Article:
The Path of Love

11/17/2010 10:20 am ET | Updated Nov 17, 2011

I think about God a lot. It's actually one of my favorite things to dwell on. It started when I quit the Lutheran Church when I was 14 due to the hypocrisy and misogyny I felt whenever I went to church. I went on the epic search for meaning and understanding across many faiths. And eventually, I ended up with a peaceful understanding that has guided me through many tragedies and challenges. And lots of good times, too.

So the other day Eve (yes, named after THAT Eve), who is 13, expressed some frustrations with going to church with her father. (Even before we dated, I agreed he could raise our kids Catholic. It was very important to him.)

"What's wrong?" I asked.

"They are all hypocrites!" she spat out. And I smiled inside. "Do you believe in God?" she asked me.

"Very much so," I said.

"Well, then, what is your religion?" For the first time, she was asking me, and I felt a precious moment coming on!

"I don't really believe in religion, I believe in God. To me, religion divides people. And if God made all of us, then I believe that we should unite together in our faith."

"Then, what do you call it?"

I thought, and was stumped, and thought about it some more. I thought about it that night and the next morning. And then I remembered what I call it: the Path of Love.

Early in my search and research, I thought I would find a uniting principle if I studied all the religions closely enough. I didn't, really. And it's partly, I realized, because many religions are cultural and tribal beliefs as much as they are beliefs about God. But my favorite saying comes from the Moravians, who settled in Bethlehem, PA, where I currently live. Their credo ends "In all things, Love." That, to me, sums it up. And I just love how the 14-year-old Moravian Countess Benigna Zinzendorf started a school for girls--blacks, Native Americans, and anyone else who wanted to learn. That was in 1740. And part of my belief is that each thing we do is an act of service and worship. We may not need a church to go to if the world is our church (and I worship wherever music is played!). Nature is my cathedral.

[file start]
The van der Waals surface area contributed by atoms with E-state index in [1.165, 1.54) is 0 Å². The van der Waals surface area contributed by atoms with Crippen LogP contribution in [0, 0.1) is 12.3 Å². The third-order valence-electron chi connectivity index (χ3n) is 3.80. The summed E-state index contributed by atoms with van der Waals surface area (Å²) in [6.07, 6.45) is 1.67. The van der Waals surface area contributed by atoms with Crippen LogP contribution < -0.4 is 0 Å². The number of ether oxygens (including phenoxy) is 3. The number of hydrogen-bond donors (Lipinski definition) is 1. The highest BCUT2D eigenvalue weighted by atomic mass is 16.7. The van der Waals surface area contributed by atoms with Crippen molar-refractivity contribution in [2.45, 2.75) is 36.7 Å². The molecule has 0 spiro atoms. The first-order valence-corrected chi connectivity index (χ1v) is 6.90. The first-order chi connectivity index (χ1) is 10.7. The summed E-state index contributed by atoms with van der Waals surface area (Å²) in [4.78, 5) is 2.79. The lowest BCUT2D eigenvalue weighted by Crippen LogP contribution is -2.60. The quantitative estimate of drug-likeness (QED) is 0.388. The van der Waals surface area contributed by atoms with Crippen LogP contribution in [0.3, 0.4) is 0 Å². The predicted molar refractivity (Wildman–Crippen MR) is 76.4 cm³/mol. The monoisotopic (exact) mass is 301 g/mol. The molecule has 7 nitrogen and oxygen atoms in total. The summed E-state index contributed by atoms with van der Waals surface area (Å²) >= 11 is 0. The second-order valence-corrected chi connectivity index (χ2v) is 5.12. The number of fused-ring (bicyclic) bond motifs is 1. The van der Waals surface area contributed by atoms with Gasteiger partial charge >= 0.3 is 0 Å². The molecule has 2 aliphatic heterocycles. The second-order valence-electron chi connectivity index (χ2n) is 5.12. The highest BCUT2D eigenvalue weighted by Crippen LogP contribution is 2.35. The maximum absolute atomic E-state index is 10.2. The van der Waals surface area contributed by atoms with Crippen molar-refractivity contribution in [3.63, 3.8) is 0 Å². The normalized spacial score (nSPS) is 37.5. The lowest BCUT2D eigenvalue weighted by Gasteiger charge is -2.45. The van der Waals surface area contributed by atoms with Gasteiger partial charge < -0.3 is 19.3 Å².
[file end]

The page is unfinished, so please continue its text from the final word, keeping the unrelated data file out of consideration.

So I'm on the Path of Love. And I'm not forcing anyone else to walk it with me. It's a choice I've made, and have never regretted. It's my uniting principle, and all religions and faiths, political persuasions, and people are welcome. There is no requirement for entry, no rules or regulations. No dogma. No thou shalt nots. Just a commitment to the effort to approach all things, all people, and all moments, with love.

I just love the Path of Love!

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